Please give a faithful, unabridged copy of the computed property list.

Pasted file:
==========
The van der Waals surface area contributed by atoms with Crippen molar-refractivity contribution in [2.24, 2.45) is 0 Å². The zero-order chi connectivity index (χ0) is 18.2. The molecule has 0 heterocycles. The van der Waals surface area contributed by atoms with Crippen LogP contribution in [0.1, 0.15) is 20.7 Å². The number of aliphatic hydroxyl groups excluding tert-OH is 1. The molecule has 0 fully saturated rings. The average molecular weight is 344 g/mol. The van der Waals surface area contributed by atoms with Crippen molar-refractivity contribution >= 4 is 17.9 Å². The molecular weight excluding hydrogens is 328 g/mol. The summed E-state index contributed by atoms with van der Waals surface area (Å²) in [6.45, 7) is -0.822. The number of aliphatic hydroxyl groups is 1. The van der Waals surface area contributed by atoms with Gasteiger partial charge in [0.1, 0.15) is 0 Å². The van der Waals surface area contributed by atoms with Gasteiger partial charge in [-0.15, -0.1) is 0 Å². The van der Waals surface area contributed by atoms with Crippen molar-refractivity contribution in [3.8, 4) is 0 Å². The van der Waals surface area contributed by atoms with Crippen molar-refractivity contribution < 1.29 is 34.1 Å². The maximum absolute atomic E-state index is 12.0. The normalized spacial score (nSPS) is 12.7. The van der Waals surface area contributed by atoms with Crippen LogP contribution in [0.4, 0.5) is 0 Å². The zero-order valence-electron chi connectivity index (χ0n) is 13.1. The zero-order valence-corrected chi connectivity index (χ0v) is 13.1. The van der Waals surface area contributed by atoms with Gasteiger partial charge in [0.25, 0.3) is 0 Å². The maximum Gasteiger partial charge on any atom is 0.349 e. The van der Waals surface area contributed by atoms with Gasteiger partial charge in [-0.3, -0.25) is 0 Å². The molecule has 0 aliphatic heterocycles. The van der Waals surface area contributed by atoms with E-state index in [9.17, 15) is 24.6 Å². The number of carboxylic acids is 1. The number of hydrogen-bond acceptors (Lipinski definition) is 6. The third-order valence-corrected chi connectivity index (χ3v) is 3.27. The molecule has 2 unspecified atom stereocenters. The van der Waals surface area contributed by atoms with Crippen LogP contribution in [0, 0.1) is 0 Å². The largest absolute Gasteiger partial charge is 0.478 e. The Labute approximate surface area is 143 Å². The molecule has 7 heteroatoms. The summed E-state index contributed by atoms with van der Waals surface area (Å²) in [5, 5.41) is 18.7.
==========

The van der Waals surface area contributed by atoms with Crippen molar-refractivity contribution in [2.24, 2.45) is 0 Å². The zero-order chi connectivity index (χ0) is 18.2. The molecule has 0 heterocycles. The van der Waals surface area contributed by atoms with Crippen LogP contribution in [0.1, 0.15) is 20.7 Å². The number of aliphatic hydroxyl groups excluding tert-OH is 1. The molecule has 0 fully saturated rings. The average molecular weight is 344 g/mol. The van der Waals surface area contributed by atoms with Crippen molar-refractivity contribution >= 4 is 17.9 Å². The molecular weight excluding hydrogens is 328 g/mol. The summed E-state index contributed by atoms with van der Waals surface area (Å²) in [6.45, 7) is -0.822. The number of aliphatic hydroxyl groups is 1. The van der Waals surface area contributed by atoms with Gasteiger partial charge in [0.1, 0.15) is 0 Å². The van der Waals surface area contributed by atoms with Gasteiger partial charge in [-0.15, -0.1) is 0 Å². The van der Waals surface area contributed by atoms with Crippen molar-refractivity contribution in [3.8, 4) is 0 Å². The van der Waals surface area contributed by atoms with Crippen molar-refractivity contribution < 1.29 is 34.1 Å². The maximum absolute atomic E-state index is 12.0. The normalized spacial score (nSPS) is 12.7. The van der Waals surface area contributed by atoms with Crippen LogP contribution in [0.4, 0.5) is 0 Å². The zero-order valence-electron chi connectivity index (χ0n) is 13.1. The zero-order valence-corrected chi connectivity index (χ0v) is 13.1. The van der Waals surface area contributed by atoms with Gasteiger partial charge in [0.25, 0.3) is 0 Å². The maximum Gasteiger partial charge on any atom is 0.349 e. The van der Waals surface area contributed by atoms with Gasteiger partial charge in [-0.3, -0.25) is 0 Å². The molecule has 0 aliphatic heterocycles. The van der Waals surface area contributed by atoms with E-state index in [9.17, 15) is 24.6 Å². The number of carboxylic acids is 1. The number of hydrogen-bond acceptors (Lipinski definition) is 6. The third-order valence-corrected chi connectivity index (χ3v) is 3.27. The molecule has 2 unspecified atom stereocenters. The van der Waals surface area contributed by atoms with Crippen LogP contribution in [0, 0.1) is 0 Å². The largest absolute Gasteiger partial charge is 0.478 e. The Labute approximate surface area is 143 Å². The molecule has 7 heteroatoms. The summed E-state index contributed by atoms with van der Waals surface area (Å²) in [5, 5.41) is 18.7.